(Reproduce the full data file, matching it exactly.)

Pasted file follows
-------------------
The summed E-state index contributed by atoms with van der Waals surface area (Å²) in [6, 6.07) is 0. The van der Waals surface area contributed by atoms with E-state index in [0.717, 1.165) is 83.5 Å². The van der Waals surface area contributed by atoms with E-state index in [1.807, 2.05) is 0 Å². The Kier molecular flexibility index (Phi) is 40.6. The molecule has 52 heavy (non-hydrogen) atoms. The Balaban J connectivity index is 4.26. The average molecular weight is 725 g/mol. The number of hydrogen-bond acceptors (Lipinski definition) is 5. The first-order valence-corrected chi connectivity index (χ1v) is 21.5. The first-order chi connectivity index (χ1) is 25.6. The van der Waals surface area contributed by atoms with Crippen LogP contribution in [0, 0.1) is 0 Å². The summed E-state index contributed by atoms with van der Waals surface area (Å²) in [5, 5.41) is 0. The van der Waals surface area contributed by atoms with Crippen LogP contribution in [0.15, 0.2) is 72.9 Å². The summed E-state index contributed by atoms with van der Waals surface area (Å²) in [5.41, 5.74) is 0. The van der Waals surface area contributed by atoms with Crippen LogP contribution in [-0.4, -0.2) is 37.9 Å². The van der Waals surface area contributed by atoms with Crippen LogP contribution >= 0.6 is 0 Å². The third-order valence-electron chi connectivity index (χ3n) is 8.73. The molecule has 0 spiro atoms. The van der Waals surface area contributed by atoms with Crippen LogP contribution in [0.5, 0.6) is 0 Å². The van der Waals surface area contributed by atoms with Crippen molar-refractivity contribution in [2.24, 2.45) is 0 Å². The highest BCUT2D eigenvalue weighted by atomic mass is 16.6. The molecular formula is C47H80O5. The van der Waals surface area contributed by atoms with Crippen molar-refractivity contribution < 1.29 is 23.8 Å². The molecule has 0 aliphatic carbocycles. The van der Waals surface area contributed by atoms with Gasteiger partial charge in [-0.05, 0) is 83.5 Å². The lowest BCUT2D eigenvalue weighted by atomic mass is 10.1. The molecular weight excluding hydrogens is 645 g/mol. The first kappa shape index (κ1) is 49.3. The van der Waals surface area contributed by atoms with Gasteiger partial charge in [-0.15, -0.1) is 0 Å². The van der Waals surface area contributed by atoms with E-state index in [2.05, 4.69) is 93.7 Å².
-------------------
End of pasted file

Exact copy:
The summed E-state index contributed by atoms with van der Waals surface area (Å²) in [6, 6.07) is 0. The van der Waals surface area contributed by atoms with E-state index in [0.717, 1.165) is 83.5 Å². The van der Waals surface area contributed by atoms with E-state index in [1.807, 2.05) is 0 Å². The Kier molecular flexibility index (Phi) is 40.6. The molecule has 52 heavy (non-hydrogen) atoms. The Balaban J connectivity index is 4.26. The average molecular weight is 725 g/mol. The number of hydrogen-bond acceptors (Lipinski definition) is 5. The first-order valence-corrected chi connectivity index (χ1v) is 21.5. The first-order chi connectivity index (χ1) is 25.6. The van der Waals surface area contributed by atoms with Crippen LogP contribution in [0, 0.1) is 0 Å². The summed E-state index contributed by atoms with van der Waals surface area (Å²) in [5, 5.41) is 0. The van der Waals surface area contributed by atoms with Crippen LogP contribution in [0.15, 0.2) is 72.9 Å². The summed E-state index contributed by atoms with van der Waals surface area (Å²) in [5.41, 5.74) is 0. The van der Waals surface area contributed by atoms with Crippen LogP contribution in [-0.4, -0.2) is 37.9 Å². The van der Waals surface area contributed by atoms with Crippen LogP contribution >= 0.6 is 0 Å². The third-order valence-electron chi connectivity index (χ3n) is 8.73. The molecule has 0 spiro atoms. The van der Waals surface area contributed by atoms with Crippen LogP contribution in [0.5, 0.6) is 0 Å². The van der Waals surface area contributed by atoms with Crippen molar-refractivity contribution in [2.24, 2.45) is 0 Å². The highest BCUT2D eigenvalue weighted by atomic mass is 16.6. The molecular formula is C47H80O5. The van der Waals surface area contributed by atoms with Crippen molar-refractivity contribution < 1.29 is 23.8 Å². The molecule has 0 aliphatic carbocycles. The van der Waals surface area contributed by atoms with Gasteiger partial charge in [-0.05, 0) is 83.5 Å². The lowest BCUT2D eigenvalue weighted by atomic mass is 10.1. The molecular weight excluding hydrogens is 645 g/mol. The first kappa shape index (κ1) is 49.3. The van der Waals surface area contributed by atoms with Gasteiger partial charge in [-0.15, -0.1) is 0 Å². The van der Waals surface area contributed by atoms with E-state index in [2.05, 4.69) is 93.7 Å².